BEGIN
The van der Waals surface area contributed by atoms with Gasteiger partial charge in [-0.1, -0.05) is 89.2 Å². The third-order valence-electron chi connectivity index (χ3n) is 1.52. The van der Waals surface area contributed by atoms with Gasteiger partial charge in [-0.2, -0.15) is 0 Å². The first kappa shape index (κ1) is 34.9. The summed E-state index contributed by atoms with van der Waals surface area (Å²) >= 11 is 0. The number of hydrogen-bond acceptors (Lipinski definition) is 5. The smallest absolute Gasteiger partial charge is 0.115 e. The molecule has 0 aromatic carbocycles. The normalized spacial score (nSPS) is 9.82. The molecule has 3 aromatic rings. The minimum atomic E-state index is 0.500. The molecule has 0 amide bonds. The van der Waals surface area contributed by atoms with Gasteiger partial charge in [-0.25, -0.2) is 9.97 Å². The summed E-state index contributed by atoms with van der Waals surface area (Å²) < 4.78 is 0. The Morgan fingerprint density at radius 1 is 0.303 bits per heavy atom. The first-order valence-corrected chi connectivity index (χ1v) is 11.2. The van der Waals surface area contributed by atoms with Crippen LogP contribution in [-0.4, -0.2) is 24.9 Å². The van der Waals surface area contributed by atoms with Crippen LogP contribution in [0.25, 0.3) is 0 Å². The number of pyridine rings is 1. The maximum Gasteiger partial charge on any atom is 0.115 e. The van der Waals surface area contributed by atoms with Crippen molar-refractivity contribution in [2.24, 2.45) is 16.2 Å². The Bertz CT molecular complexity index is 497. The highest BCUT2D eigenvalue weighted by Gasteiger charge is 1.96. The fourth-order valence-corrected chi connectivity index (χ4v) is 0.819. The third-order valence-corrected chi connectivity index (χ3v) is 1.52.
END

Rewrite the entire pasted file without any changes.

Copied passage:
The van der Waals surface area contributed by atoms with Gasteiger partial charge in [-0.1, -0.05) is 89.2 Å². The third-order valence-electron chi connectivity index (χ3n) is 1.52. The van der Waals surface area contributed by atoms with Gasteiger partial charge in [-0.2, -0.15) is 0 Å². The first kappa shape index (κ1) is 34.9. The summed E-state index contributed by atoms with van der Waals surface area (Å²) >= 11 is 0. The number of hydrogen-bond acceptors (Lipinski definition) is 5. The smallest absolute Gasteiger partial charge is 0.115 e. The molecule has 0 aromatic carbocycles. The normalized spacial score (nSPS) is 9.82. The molecule has 3 aromatic rings. The minimum atomic E-state index is 0.500. The molecule has 0 amide bonds. The van der Waals surface area contributed by atoms with Gasteiger partial charge in [-0.25, -0.2) is 9.97 Å². The summed E-state index contributed by atoms with van der Waals surface area (Å²) < 4.78 is 0. The Morgan fingerprint density at radius 1 is 0.303 bits per heavy atom. The first-order valence-corrected chi connectivity index (χ1v) is 11.2. The van der Waals surface area contributed by atoms with Crippen LogP contribution in [-0.4, -0.2) is 24.9 Å². The van der Waals surface area contributed by atoms with Crippen LogP contribution in [0.25, 0.3) is 0 Å². The number of pyridine rings is 1. The maximum Gasteiger partial charge on any atom is 0.115 e. The van der Waals surface area contributed by atoms with Crippen molar-refractivity contribution in [2.24, 2.45) is 16.2 Å². The Bertz CT molecular complexity index is 497. The highest BCUT2D eigenvalue weighted by Gasteiger charge is 1.96. The fourth-order valence-corrected chi connectivity index (χ4v) is 0.819. The third-order valence-corrected chi connectivity index (χ3v) is 1.52.